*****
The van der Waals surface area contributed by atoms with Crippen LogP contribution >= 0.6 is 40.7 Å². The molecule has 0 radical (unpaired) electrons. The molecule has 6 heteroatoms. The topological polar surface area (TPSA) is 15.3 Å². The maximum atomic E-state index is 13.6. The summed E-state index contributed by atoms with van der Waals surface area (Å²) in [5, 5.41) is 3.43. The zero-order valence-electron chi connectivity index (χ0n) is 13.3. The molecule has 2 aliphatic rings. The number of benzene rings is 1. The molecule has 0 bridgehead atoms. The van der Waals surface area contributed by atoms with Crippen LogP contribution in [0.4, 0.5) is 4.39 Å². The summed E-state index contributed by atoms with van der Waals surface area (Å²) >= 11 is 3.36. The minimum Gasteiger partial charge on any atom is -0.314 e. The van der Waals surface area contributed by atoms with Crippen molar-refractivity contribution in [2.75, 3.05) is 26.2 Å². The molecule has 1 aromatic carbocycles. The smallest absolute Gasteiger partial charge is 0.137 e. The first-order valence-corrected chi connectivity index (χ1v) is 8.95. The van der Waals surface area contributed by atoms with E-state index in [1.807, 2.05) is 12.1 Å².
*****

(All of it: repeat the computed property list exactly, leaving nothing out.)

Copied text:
The van der Waals surface area contributed by atoms with Crippen LogP contribution >= 0.6 is 40.7 Å². The molecule has 0 radical (unpaired) electrons. The molecule has 6 heteroatoms. The topological polar surface area (TPSA) is 15.3 Å². The maximum atomic E-state index is 13.6. The summed E-state index contributed by atoms with van der Waals surface area (Å²) in [5, 5.41) is 3.43. The zero-order valence-electron chi connectivity index (χ0n) is 13.3. The molecule has 2 aliphatic rings. The number of benzene rings is 1. The molecule has 0 bridgehead atoms. The van der Waals surface area contributed by atoms with Crippen LogP contribution in [0.4, 0.5) is 4.39 Å². The summed E-state index contributed by atoms with van der Waals surface area (Å²) >= 11 is 3.36. The minimum Gasteiger partial charge on any atom is -0.314 e. The van der Waals surface area contributed by atoms with Crippen molar-refractivity contribution in [2.75, 3.05) is 26.2 Å². The molecule has 1 aromatic carbocycles. The smallest absolute Gasteiger partial charge is 0.137 e. The first-order valence-corrected chi connectivity index (χ1v) is 8.95. The van der Waals surface area contributed by atoms with E-state index in [1.807, 2.05) is 12.1 Å².